Dinosaurs have captured our imagination since their remains were first discovered and identified back in 1864, and scientists have spent the last 200 years trying to fully understand these creatures who once ruled the Earth. But it seems like new discoveries change the dinosaur game every few decades, and we’re forced to redraw our ideas about dinosaurs once again. Even so, there are many dinosaur myths that continue to roam around despite these new discoveries, and it’s about time for these myths and misconceptions to go extinct once and for all.
10. Tyrannosaurus Rex Had Wimpy Arms
The Tyrannosaurus Rex is simultaneously considered the epitome of the dinosaur’s savagery and brute strength while serving as the butt of many jokes due to his little arms, which people have always assumed to be weak.
But according to scientific research the T. Rex’s arms may have been only three feet long but they were super strong. They were able to lift hundreds of pounds with ease, could most definitely beat you in arm wrestling, and could have easily torn a person’s arm off and beat them over the head with it – if only they had the reach to do so.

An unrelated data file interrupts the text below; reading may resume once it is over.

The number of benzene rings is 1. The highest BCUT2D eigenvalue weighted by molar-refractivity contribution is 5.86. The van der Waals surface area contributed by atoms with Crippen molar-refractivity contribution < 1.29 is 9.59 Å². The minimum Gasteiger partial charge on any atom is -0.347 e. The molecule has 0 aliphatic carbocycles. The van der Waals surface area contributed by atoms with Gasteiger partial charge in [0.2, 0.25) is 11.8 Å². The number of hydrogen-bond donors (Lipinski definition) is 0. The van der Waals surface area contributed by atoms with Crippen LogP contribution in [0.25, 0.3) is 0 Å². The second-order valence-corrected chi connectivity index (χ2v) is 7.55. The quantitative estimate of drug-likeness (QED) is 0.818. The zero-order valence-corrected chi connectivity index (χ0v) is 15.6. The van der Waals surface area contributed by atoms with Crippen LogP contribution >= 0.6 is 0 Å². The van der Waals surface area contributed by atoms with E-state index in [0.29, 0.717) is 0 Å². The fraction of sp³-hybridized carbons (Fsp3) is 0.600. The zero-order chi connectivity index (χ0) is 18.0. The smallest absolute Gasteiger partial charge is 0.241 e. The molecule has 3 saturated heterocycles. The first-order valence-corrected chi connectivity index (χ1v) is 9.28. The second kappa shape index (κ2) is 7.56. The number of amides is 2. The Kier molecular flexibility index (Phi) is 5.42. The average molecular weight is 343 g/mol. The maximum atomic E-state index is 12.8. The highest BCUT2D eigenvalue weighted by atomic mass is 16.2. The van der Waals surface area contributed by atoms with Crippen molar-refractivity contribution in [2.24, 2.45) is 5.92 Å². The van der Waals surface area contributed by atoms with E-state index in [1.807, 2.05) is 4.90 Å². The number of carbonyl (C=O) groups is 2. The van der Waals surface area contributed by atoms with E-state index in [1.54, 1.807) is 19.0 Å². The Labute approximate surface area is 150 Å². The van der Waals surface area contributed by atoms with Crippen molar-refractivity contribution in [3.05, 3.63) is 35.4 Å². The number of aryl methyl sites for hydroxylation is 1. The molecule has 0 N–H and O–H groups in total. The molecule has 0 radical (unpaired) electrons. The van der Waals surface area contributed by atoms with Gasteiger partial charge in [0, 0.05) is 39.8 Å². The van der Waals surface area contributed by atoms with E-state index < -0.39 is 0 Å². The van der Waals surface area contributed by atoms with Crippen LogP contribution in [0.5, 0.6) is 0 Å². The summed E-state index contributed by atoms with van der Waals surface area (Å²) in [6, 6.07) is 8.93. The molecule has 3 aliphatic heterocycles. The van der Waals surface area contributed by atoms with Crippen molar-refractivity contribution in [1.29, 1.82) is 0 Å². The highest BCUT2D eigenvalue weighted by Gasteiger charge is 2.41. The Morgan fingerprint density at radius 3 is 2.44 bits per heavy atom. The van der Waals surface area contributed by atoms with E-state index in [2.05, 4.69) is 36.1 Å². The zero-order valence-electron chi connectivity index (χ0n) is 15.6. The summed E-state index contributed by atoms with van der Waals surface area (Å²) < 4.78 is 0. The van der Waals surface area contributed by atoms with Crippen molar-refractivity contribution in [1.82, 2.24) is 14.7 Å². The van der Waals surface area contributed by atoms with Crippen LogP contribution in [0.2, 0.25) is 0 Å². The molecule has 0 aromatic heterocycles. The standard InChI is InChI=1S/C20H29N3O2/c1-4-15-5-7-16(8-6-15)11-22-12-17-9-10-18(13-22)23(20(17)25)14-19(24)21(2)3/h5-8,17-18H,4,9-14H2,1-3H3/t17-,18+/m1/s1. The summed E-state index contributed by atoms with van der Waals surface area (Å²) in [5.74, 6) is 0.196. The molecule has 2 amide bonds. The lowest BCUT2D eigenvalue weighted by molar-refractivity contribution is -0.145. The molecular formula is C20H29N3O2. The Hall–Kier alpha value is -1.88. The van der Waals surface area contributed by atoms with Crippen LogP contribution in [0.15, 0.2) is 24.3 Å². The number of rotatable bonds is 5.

9. Just About Every Ancient Animal is A Dinosaur
Many people use the blanket term “dinosaur” to describe any and all creatures that lived during the Dinosaur Eras that extended from the Triassic to the Cretaceous periods. But the term dinosaur really only applies to a specific group of creatures that lived during these eras.
Pterodactyls (and we’ll get back to these guys a little later) aren’t taxonomically classified in the same genus as dinosaurs, and neither are those splish splashin’ Pleiosaurs. And that doesn’t even begin to cover the mammals and fish of the era.
8. Dinosaurs Dragged Their Tails
It’s uncommon for modern animals to walk around dragging their tails, so why should it be any different for the dinosaurs? And yet the misconception that dinosaurs are the same as the lizards of today extends to this as well, and they are still often portrayed dragging their tails when they appear anywhere in pop culture.
So how do scientists know dinosaurs didn’t drag their tails? Because paleontologists haven’t found tail drag marks along with the thousands of dinosaur footprints discovered during their digs, and drag marks made by tails that big would have been pretty hard to miss!
7. Dinosaurs Were Bad Parents